Why I wrote Unexpected Gifts

A year ago today I published my first book, a memoir on my journey with my father. The task of why I wrote it changes in my heart every few months, but I thought this would be a good point to stop and express some of my motivation behind writing the book.

When I was still a new acupuncturist in 1985, I was visiting my parents in Orlando, Florida. At the time I was around 30 years old and my father was in his early 70s. We were taking a long walk along a bike trail, and he was telling about a case of sciatica that he had had the past month. He went to the doctor to find out what it was and what to do about it. The doctor dismissed him saying that he was older now and he was going to have aches and pains.

My father had a few colorful words to say about his physician’s attitude. And then, he went on to tell me that he had figured out what had caused his pain. He realized that every time that he drove the car with a wallet in his back pocket he had the sciatica pain. So he just stopped driving with the wallet there and it went away. The problem was solved, but there was an awakening for me that it was easy to not pay attention to the elderly in general (though 70 years is now not that old). Since I accepted that this was probably not an individual physician’s problem but a societal problem, it would not easily go away. I made a mental note to myself to be careful and pay as much attention to the pains of the elderly as everyone else. For me, life is always about growth and healing no matter what the person’s age.

But then almost 2 decades later my father had dementia. It seemed to happen over night. The world turned upside down. And I watched as the hospital gave their diagnosis of dementia in a very matter of fact way. We weren’t sure what happened but it appeared he had a stroke and besides needing to learn to regain his balance, walk, chew, swallow, and talk, he could no longer understand and interpret the world in the usual way. And I learned quickly that it is hard to pay attention to a person when worlds no longer match.

I watched as the medical personnel stopped speaking with him as he was talking about a grand party and limousines. There was an overwhelming awareness that things had changed and the effort to understand would be substituted with the effort to redirect and to control. As you see the professionals doing it, you wonder if you should do it as well.

Within the first two weeks of in my father’s illness we were called to the hospital one day when my father was dehydrated. The ER doctor thought his situation was dire. He thought that he didn’t have long to live and would need a feeding tube for what little time he had left. My family left the hospital late in the evening immediately researched our options. He was 89 years old at this point. He was in recovery for the supposed stroke, and I for one really believed that he would get better.

The next morning we held a family meeting to talk about his situation. Each person expressed his/her point of view and in the end we decided that we wouldn’t do the feeding tube. I was one of the few who was alright with a short-term use of a feeding tube.

My sister and I immediately left for the hospital hopefully in time to catch the physician as he/she would make morning rounds. When we came into his room I found Dad crying and distressed with his hands tied to the hospital bed. I ran to untie him and comfort him. Without people to sit with him, it was too difficult for the nurses to control him and if he needed to get up, he would not remember to use the call button. I was furious knowing that they had a list of 4 cell phones and some home phones and yet it was easier to tie him up. Once again I was thinking of that conversation with my father about being dismissed when he was 70 years old.   I knew that I needed to write a scathing article about how we as a culture and the medical establishment treat our beloved family members with dementia. So I started to keep notes.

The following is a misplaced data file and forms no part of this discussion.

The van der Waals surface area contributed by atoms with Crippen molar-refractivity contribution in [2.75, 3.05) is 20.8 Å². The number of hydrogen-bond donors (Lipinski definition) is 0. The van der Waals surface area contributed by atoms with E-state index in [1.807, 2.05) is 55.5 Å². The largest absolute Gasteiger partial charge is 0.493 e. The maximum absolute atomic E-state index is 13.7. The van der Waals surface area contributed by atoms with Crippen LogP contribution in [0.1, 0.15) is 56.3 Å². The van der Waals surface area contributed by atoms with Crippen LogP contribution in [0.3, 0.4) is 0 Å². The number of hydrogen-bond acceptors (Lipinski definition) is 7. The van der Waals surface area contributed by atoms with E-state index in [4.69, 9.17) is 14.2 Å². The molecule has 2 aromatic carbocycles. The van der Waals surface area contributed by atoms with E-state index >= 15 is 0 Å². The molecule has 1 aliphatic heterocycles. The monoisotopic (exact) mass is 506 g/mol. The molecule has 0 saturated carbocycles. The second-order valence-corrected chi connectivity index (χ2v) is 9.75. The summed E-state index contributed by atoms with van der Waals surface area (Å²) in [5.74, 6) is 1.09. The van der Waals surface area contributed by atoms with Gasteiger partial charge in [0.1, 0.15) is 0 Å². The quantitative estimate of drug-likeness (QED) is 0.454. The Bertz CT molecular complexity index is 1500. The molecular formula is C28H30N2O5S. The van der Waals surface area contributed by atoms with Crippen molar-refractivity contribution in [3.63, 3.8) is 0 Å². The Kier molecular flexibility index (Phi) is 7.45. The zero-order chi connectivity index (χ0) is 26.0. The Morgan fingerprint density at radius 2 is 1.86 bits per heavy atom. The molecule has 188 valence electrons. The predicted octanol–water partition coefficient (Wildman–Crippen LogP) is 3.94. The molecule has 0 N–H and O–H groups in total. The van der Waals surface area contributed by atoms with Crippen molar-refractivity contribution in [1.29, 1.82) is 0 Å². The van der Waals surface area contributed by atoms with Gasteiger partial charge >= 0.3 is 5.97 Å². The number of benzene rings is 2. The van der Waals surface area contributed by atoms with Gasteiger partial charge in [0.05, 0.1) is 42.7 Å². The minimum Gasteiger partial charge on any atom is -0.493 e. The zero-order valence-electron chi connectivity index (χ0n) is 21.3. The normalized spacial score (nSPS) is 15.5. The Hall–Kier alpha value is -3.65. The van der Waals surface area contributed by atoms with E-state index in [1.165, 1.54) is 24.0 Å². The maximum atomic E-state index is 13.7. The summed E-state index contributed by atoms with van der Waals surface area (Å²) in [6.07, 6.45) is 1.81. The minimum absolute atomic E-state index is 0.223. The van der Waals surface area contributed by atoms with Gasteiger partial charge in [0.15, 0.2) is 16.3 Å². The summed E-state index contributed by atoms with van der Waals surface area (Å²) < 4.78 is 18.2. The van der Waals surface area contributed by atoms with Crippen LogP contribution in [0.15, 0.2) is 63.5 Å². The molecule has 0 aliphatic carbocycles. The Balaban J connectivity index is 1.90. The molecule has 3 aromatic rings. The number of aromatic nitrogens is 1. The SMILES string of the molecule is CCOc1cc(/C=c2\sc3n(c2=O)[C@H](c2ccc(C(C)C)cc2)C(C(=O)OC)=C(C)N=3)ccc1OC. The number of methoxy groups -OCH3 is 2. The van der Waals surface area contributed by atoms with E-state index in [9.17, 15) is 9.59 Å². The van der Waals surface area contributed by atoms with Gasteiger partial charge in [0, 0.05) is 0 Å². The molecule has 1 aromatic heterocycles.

At first it was just his interactions with the world and especially the doctors and nurses. But soon I was writing about my interactions. My own eyes and ears initially refused to see the decline. I was waiting for everything to go back to normal. And I was not really listening and in my own way my mind I was also dismissing his every word.  I wanted him to be the way he had been 2 months earlier. I wasn’t paying attention to what he was actually going through.    As soon as I stepped into his circle I changed and I gained an unforeseen understanding that this was part of his soul’s journey.

I realized that seeing the changes allowed me to see what aspects of his soul he continued to work on. There were so many unexpected moments of growth and realization. I started to find all his same virtues when stepping into his world. I saw that even though we no longer shared reality there was a value and meaning to the journey that he was traveling on. I had to let go of our usual and past way of doing things. I had to expand to the opportunities for growth that he would experience.   And I was there to remind him that at every stop post, that he should not doubt his value, worth, or that he was loved.   This is where it becomes so rich for the person going along for the ride, and here is where we celebrate the many unexpected gifts.

The book is an offering for all families going through similar circumstances. I recommend reading it slowly and reflecting on your love ones life and how despite how hard it is, that they are continuing with their path.

In light and love,

Eve

https://www.amazon.com/Unexpected-Gifts-Journey-Fathers-Dementia/dp/0692660631/ref=sr_1_1?ie=UTF8&qid=1489798392&sr=8-1&keywords=eve+soldinger

 

 

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